A man has been charged over a series of pipe bombs sent to prominent critics of Donald Trump after his fingerprint was found on one of the devices.
Cesar Sayoc, from Aventura, Florida, was arrested in Miami after 13 explosive devices were sent to several high-profile figures, including Hillary Clinton, Barack Obama and Robert De Niro.
US justice department officials said the bombs were "not hoax devices" and warned there could be more still undiscovered.
Sayoc, 56, was identified after officers found a fingerprint on one of the packages, FBI director Christopher Wray said.
Speaking at a news conference, US attorney general Jeff Sessions said the suspect could face up to 48 years in prison if found guilty but reiterated that he was "innocent until proven guilty".
He said the Sayoc, who "appears to be a partisan", was facing five federal charges which included illegally mailing explosives and the interstate transportation of explosives.
The charges also include making threats against former presidents, threatening interstate commerce and assaulting federal officers.
Sending a warning to others, Mr Sessions said: "We will find you and we will prosecute you to the full extent of the law."
Mr Wray said the devices consisted of six inches of PVC pipe, a small clock, a battery, and "energetic material" that could give off "heat energy" in response to any heat or friction.
He said there could be more suspicious packages and urged people to remain vigilant.
Mr Wray said it was too early to discuss any possible motives and that officials were still investigating whether other people were involved in sending the packages.
According to court records, Sayoc – an amateur bodybuilder – has a string of arrests for theft and illegal steroids possession. In 2002, he was charged with making a bomb threat.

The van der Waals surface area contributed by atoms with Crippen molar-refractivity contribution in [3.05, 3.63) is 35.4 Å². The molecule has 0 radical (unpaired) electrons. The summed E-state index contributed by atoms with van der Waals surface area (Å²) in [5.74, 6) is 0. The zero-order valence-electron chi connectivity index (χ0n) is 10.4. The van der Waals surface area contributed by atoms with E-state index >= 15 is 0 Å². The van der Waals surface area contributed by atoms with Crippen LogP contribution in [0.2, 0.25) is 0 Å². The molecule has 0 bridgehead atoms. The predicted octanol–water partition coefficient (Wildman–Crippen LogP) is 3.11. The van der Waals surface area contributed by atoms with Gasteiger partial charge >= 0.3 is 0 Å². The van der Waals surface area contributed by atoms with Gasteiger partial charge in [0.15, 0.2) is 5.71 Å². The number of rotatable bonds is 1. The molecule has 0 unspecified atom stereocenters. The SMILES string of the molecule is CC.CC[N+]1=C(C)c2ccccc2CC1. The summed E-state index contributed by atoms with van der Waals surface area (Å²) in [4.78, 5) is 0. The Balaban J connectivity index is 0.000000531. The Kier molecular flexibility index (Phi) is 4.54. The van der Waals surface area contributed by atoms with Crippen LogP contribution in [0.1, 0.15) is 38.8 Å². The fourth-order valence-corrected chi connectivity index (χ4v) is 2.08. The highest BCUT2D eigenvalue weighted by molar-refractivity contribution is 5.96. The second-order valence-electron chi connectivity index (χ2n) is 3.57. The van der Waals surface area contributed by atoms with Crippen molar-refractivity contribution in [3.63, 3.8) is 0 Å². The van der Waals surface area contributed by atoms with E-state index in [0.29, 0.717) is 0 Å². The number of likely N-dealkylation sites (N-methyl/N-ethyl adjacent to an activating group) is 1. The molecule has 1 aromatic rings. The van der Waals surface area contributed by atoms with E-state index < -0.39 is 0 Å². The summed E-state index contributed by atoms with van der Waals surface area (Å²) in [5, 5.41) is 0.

His social media accounts contain numerous posts denouncing Democrats and praising Mr Trump.
His arrest came after police intercepted suspicious packages sent to Democrats Kamala Harris and Cory Booker, and the former director of national intelligence James Clapper.
Mr Sessions said: "Let this be a lesson to anyone regardless of their political beliefs that we will bring the full force of law against anyone who attempts to use threats, intimidation and outright violence to further an agenda."
In Florida, officers were seen examining and seizing a white van which had several stickers on its windows, including American flags, Republican logos, a photo of Mr Trump and one which read: "CNN sucks."
Following the arrest, speaking at an event for young black conservatives, Mr Trump said "we must never allow political violence take root in America", saying the country "must unify".
Earlier in the day the US president complained on Twitter that this "bomb stuff" had slowed momentum for the Republicans ahead of the US midterm elections, which are less than two weeks away.
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"Republicans are doing so well in early voting, and at the polls, and now this 'Bomb' stuff happens and the momentum greatly slows – news not talking politics," he wrote. "Very unfortunate, what is going on. Republicans, go out and vote!"
Others sent suspicious packages include former vice president Joe Biden, billionaire philanthropist George Soros, and former CIA head John Brennan.